In late June, some 2,500 Boca Raton residents received a notice in the mail announcing that their voting location for the August primary and November general elections had moved to the Islamic Center of Boca Raton. It shouldn’t have been noteworthy; churches and synagogues have been used as polling places for years, negating any “separation of church and state” argument.
But this is the 2016 election, in which a presidential candidate from a major political party can suggest that all Muslims be banned from entering the country. Soon after the notices went out, Supervisor of Elections Susan Bucher started getting calls and emails from voters saying they were “outraged” by her decision.
On July 8, Bucher announced the polling site would be moved to a nearby library, telling the Palm Beach Post, the Sun-Sentinel, and other news outlets that there had been a bomb threat aimed at the mosque, which had forced her to seek out alternate locations.
The only problem? She later admitted to police that she’d decided to move the polling site long before receiving the bomb threat.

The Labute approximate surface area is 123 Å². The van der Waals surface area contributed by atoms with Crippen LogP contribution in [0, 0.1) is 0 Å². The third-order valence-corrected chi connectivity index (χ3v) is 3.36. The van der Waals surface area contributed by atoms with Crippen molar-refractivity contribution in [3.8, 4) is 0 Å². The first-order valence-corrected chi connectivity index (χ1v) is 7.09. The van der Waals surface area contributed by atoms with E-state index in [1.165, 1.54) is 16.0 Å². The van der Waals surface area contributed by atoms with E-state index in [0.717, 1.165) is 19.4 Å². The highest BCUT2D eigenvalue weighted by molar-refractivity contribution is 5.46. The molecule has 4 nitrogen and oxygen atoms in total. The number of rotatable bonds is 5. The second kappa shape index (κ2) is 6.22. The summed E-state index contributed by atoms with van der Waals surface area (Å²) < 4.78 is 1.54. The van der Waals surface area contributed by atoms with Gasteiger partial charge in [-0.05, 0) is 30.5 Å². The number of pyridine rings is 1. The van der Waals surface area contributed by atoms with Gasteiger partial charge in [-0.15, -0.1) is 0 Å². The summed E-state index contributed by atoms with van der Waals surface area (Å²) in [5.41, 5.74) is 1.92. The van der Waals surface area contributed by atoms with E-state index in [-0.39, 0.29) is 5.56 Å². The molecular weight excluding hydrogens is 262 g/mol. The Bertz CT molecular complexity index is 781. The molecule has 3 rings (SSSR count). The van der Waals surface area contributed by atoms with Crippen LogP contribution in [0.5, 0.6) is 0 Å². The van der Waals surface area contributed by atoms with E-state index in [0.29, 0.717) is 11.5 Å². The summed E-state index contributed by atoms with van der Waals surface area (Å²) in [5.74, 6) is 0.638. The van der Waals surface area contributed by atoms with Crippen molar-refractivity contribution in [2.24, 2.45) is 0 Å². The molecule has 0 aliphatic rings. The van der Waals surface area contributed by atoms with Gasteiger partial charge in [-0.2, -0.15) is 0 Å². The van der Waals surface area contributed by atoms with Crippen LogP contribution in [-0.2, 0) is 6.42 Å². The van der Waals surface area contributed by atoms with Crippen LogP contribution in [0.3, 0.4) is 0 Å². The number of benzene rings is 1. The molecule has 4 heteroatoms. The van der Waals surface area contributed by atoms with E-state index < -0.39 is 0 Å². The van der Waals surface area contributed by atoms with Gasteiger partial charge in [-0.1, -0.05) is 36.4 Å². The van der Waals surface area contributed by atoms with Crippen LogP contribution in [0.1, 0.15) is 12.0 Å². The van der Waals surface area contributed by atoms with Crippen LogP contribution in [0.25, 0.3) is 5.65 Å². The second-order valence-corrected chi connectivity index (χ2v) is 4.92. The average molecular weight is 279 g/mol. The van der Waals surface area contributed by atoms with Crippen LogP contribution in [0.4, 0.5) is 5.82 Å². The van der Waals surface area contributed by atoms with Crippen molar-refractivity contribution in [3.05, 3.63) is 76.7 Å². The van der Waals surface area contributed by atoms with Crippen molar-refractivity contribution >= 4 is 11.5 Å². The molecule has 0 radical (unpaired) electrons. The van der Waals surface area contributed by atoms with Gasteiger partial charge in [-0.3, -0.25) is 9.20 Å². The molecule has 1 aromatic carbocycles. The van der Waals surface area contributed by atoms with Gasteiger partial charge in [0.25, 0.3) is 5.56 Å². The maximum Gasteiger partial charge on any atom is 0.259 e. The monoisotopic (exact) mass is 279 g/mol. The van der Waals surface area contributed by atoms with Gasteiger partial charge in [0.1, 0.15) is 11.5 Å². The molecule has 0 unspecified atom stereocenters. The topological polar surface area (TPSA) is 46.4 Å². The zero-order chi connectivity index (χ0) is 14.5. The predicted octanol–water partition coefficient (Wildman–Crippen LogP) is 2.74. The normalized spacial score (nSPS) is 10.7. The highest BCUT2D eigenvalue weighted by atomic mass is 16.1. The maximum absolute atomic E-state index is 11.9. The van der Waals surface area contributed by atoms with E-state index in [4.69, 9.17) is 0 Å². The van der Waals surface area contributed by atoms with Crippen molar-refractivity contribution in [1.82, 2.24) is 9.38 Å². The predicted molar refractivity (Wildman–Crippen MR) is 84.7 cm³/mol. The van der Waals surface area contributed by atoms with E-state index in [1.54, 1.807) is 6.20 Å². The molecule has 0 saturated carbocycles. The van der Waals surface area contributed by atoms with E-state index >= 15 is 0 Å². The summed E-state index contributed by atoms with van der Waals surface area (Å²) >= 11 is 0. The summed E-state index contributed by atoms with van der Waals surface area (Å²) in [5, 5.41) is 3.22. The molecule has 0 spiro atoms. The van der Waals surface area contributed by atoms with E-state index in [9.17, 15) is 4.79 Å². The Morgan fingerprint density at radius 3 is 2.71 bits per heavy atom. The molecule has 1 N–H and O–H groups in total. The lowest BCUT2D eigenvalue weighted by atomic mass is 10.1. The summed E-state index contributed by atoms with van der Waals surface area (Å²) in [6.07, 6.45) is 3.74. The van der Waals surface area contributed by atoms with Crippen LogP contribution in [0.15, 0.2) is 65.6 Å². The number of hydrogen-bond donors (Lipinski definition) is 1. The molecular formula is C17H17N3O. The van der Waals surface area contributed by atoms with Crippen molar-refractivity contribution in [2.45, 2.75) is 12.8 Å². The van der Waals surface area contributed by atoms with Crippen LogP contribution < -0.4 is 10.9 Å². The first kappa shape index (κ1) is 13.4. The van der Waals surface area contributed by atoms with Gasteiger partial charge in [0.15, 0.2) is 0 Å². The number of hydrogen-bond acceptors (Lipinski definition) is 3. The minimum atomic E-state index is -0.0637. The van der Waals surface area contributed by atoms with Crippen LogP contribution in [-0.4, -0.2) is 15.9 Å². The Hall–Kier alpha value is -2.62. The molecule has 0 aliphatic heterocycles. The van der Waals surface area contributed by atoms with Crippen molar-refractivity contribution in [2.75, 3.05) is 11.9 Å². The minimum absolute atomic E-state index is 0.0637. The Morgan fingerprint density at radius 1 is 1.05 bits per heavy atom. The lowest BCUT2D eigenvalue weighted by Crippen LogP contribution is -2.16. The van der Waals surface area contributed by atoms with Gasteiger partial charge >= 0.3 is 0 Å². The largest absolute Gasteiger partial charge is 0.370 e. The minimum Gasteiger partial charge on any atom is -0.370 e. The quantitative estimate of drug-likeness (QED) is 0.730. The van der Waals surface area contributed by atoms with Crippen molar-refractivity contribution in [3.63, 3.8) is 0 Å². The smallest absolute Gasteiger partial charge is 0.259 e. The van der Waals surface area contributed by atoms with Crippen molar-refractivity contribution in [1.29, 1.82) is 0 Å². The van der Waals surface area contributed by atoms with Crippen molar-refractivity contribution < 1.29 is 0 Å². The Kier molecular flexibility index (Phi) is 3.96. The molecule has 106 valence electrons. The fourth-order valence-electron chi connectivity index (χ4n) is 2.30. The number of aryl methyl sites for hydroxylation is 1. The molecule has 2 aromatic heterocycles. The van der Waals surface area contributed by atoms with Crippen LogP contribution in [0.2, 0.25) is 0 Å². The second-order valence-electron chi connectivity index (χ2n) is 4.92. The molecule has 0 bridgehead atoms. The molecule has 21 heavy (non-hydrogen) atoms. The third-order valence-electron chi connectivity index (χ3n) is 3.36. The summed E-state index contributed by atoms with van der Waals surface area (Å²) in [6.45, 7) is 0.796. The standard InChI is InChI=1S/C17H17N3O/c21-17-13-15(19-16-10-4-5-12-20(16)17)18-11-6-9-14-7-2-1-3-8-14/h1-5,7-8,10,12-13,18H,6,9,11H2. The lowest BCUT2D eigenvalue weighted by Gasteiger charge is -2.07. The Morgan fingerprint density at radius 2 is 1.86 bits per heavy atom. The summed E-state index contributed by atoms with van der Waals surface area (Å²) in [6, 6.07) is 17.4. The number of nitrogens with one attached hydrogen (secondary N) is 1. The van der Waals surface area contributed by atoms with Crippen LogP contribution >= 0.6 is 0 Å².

From a Boca Raton Police Department’s report, dated July 18: "Ms. Bucher told me [Investigator Kimsal] that prior to the alleged call regarding the possibility of a bomb threat, she had already made a decision to move the polling location because of the amount of concern brought to her attention after choosing the Islamic Center."
Bucher was up for re-election at the time. Interestingly, she didn’t bother reporting the call to the police. An investigation was opened only after Omar Saleh, an attorney representing the mosque, took matters into his own hands. As the police report notes, “Ms. Bucher stated she took the call but did not record the phone number, call time, or person’s name. She did not think the call was going to ‘escalate’ and thought it was a reaction to the caller’s displeasure over the choice of the facility.”
In other words, she didn’t think the threat was significant enough to warrant notifying the police, but it did justify moving the polling site.
Bucher was easily re-elected in the August 31 primary and has not responded to requests for comment about her decision to remove the mosque as a polling site.
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Wilfredo Amr Ruiz, communications director for the Florida chapter of the Council for American-Islamic Relations, says people in the local Islamic community are still hoping to get the mosque reinstated as a polling site, even though it’s probably too late for this year’s election. For many of them, the importance is largely symbolic.
“These interactions just add up to the bigger message that the bigots are in control,” he says. “Bigots can say, ‘We can call any Supervisor of Elections where there are mosques as polling stations, and make the same 50 calls, and they’ll withdraw it.’ That’s the sad thing, that she gave in to the pressure.”
You can view the full police report here: